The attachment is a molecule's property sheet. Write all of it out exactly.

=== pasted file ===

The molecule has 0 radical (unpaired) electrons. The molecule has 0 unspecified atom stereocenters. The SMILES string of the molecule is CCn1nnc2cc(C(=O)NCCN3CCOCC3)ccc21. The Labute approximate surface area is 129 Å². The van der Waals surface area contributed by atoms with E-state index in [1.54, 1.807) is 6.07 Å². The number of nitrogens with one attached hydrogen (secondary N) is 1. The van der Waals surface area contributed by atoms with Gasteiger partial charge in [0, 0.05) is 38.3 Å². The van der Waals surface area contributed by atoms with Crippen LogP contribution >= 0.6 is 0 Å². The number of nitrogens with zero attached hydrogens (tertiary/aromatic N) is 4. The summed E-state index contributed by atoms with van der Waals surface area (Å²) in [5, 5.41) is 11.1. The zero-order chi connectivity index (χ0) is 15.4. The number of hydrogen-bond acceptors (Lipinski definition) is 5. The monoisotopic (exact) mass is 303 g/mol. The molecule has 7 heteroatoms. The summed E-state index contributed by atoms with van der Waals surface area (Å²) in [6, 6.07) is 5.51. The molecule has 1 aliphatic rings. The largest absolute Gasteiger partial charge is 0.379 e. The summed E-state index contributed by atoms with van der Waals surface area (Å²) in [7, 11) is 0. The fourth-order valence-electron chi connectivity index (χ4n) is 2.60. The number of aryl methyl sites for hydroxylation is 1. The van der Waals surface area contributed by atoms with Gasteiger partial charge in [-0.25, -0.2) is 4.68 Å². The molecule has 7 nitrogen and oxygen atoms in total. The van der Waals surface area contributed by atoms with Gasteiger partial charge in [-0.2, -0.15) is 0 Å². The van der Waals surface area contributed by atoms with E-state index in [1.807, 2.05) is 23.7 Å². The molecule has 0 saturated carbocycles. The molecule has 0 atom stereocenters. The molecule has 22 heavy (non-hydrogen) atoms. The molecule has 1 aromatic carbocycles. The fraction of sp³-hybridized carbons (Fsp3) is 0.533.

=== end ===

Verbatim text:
The molecule has 0 radical (unpaired) electrons. The molecule has 0 unspecified atom stereocenters. The SMILES string of the molecule is CCn1nnc2cc(C(=O)NCCN3CCOCC3)ccc21. The Labute approximate surface area is 129 Å². The van der Waals surface area contributed by atoms with E-state index in [1.54, 1.807) is 6.07 Å². The number of nitrogens with one attached hydrogen (secondary N) is 1. The van der Waals surface area contributed by atoms with Gasteiger partial charge in [0, 0.05) is 38.3 Å². The van der Waals surface area contributed by atoms with Crippen LogP contribution >= 0.6 is 0 Å². The number of nitrogens with zero attached hydrogens (tertiary/aromatic N) is 4. The summed E-state index contributed by atoms with van der Waals surface area (Å²) in [5, 5.41) is 11.1. The zero-order chi connectivity index (χ0) is 15.4. The number of hydrogen-bond acceptors (Lipinski definition) is 5. The monoisotopic (exact) mass is 303 g/mol. The molecule has 7 heteroatoms. The summed E-state index contributed by atoms with van der Waals surface area (Å²) in [6, 6.07) is 5.51. The molecule has 1 aliphatic rings. The largest absolute Gasteiger partial charge is 0.379 e. The summed E-state index contributed by atoms with van der Waals surface area (Å²) in [7, 11) is 0. The fourth-order valence-electron chi connectivity index (χ4n) is 2.60. The number of aryl methyl sites for hydroxylation is 1. The van der Waals surface area contributed by atoms with Gasteiger partial charge in [-0.25, -0.2) is 4.68 Å². The molecule has 7 nitrogen and oxygen atoms in total. The van der Waals surface area contributed by atoms with Gasteiger partial charge in [-0.2, -0.15) is 0 Å². The van der Waals surface area contributed by atoms with E-state index in [1.807, 2.05) is 23.7 Å². The molecule has 0 saturated carbocycles. The molecule has 0 atom stereocenters. The molecule has 22 heavy (non-hydrogen) atoms. The molecule has 1 aromatic carbocycles. The fraction of sp³-hybridized carbons (Fsp3) is 0.533.